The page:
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Free Expression

CDT’s Aliya Bhatia Testifies Before Colorado Senate Committee Raising Equity, Free Speech and Privacy Concerns with Mandating Use of Age Verification Tech

The Center for Democracy & Technology has been tracking federal and state legislation to protect children online to ensure the free expression and privacy rights of all children and other internet users are preserved in efforts to protect a few. 

Colorado’s Social Media Protect Juveniles Disclosures Reports (SB 24-158) is one of such bills which, while well-meaning, raises significant concerns. By requiring social media services to verify the ages of all users before they can access information online, retain data and metadata on user’s identities and online activities for one year, and provide this data to law enforcement upon request, SB 24-158 risks jeopardizing all user privacy rights and ability to access information anonymously. Other requirements mandate the use of parental control tools for users under 18, including older teenagers who have a reasonable need to access information privately, and strongly incentivize the use of content filtering technologies.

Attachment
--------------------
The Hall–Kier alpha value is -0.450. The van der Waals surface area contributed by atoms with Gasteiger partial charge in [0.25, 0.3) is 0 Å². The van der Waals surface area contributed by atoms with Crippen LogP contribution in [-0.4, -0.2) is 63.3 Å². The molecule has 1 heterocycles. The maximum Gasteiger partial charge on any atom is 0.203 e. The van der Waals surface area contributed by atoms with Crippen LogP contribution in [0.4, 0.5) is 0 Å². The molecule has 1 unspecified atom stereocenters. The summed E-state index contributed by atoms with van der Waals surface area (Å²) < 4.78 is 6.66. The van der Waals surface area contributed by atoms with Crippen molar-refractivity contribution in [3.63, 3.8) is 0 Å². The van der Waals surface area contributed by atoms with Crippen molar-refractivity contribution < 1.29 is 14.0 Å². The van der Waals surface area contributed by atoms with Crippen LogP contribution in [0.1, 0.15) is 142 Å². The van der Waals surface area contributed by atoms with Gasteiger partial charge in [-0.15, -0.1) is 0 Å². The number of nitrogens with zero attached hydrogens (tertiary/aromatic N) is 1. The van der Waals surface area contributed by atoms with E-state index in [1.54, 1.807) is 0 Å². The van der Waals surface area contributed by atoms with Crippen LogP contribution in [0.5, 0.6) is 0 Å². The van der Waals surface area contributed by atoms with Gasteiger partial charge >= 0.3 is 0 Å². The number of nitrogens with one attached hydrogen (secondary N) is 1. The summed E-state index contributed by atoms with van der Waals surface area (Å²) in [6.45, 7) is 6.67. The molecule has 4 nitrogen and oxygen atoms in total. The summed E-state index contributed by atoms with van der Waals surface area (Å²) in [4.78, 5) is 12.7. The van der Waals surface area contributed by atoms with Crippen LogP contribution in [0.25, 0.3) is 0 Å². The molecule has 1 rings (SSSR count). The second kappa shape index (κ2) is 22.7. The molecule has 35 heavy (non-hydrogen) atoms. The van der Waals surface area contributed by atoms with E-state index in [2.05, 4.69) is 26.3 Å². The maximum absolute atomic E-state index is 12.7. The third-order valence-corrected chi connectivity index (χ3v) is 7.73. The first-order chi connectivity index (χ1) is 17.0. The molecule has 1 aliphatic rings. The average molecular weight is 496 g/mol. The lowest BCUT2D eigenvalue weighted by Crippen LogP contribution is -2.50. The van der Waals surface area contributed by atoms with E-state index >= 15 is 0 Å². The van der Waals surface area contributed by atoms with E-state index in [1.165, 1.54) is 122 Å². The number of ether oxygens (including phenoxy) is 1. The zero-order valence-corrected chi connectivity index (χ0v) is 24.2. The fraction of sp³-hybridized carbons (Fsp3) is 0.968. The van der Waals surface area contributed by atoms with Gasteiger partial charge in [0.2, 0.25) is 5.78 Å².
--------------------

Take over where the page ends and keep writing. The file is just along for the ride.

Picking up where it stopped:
Aliya Bhatia, policy analyst for CDT’s Free Expression Project, testified in front of Colorado’s Senate Business, Labor, and Technology Committee on Tuesday, March 19th to raise equity, free expression, and privacy concerns with the bill’s requirement to use “commercially reasonable methods to verify” age. She argued that these methods have gaps, are often error-prone, and impede user’s ability to access sensitive information about Alcoholics Anonymous, LGBTQ+ identity, and reproductive anonymously, putting users and particularly marginalized children at risk.

Read the written testimony here.